But why can’t we ignore the classical point-position of the electron? Well, the answer is that in a more general theory which keeps both particles movable, then we have to calculate the proton’s potential energy too. To do that, we have to take the electric potential (in volts) $P$ of the electron, and multiply it by the charge of the proton. The trouble is: The electric potential field of the electron has singularity at its classical position. So, classical positions cannot be dropped out of the calculations. The classical position of a given particle is necessary for calculating the $V$ field of the other particle, and, vice-versa.

In short, to ensure consistency in the two ways of the interaction, we must regard the singularities as still being present where they are.

And with that consideration, essentially, we have once again come back to a repercussion of the idea that the classical electron has a point position, but its potential energy field in the electrostatic interaction with the proton is spread everywhere.

To fulfill our desire of having a $3D$ field for $\Psi$, we have to have a certain kind of a field for $V$. But $V$ should not change its value in just one isolated place, just in order to allow multiplication by $-1$, because doing so introduces a very bad discontinuity. It should remain the same smooth $V$ that we have always seen in the textbooks on QM.

6. The problem statement, in a nutshell:

So, here is the problem statement:

To find a physically realizable way such that: even if we use the classical EM properties of the electron while calculating $V$, and even if the electron is classically a point-particle, its $V$ function (in joules) should still turn out to be negative everywhere—even if the proton has its own potential field ($P$, in volts) that is positive everywhere in the classical EM.

In short, we have to change the way we look at the physics of the EM fields, and then also make the required changes to any maths, as necessary. Without disturbing the routine calculations either in EM or in QM.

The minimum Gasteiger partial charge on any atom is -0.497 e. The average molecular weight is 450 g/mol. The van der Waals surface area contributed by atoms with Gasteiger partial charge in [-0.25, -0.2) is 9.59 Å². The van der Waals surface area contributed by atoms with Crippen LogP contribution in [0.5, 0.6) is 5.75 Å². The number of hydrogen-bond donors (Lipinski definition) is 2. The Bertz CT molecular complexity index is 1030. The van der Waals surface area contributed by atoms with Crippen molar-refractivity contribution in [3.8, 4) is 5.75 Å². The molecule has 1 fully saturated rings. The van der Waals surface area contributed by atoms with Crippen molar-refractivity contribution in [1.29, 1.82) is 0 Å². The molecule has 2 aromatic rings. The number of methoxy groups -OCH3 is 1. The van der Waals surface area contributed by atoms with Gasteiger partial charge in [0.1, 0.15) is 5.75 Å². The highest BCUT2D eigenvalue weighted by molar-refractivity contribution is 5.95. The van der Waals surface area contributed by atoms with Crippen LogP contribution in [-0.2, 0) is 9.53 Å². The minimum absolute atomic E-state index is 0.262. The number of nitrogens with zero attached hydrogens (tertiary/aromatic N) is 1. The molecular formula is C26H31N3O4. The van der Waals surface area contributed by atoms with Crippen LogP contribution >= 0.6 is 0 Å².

Can it be done? Well, I think the answer is “yes.”

7. A personal note:

While I’ve been having some vague sense of there being some issue “to be looked into later on” for quite some time (months, at least), it was only over the last week, especially over the last couple of days (since the publication of the last post), that this problem became really acute. I always used to skip over this ontology/physics issue and go directly over to using the EM maths involved in the QM. I used to think that the ontology of such EM as it is used in the QM, would be pretty easy to explain—at least as compared to the ontology of QM. Looks like despite spending thousands of words (some 4–5 posts with a total of may be 15–20 K words) there still wasn’t enough of a clarity—about EM.

Not if we adopt the principle, which I discovered on the fly, right while in the middle of writing this series, that nature does no multiplications without there being a physical mechanism for it.

Fortunately, the problem did become clear. Clear enough that, I think, I also found a satisfactory enough solution to it too. Right today (on 2019.10.15 evening IST).

Would you like to give it a try? (I anyway need a break. So, take about a week’s time or so, if you wish.)

Bye for now, take care, and see you the next time.

A song I like:

(Hindi) “jaani o jaani”
Singer: Kishore Kumar
Music: Laxmikant-Pyarelal
Lyrics: Anand Bakshi

History:

— Originally published: 2019.10.16 01:21 IST
— One or two typos corrected, section names added, and a few explanatory sentences added inline: 2019.10.17 22:09 IST. Let’s leave this post right in this form.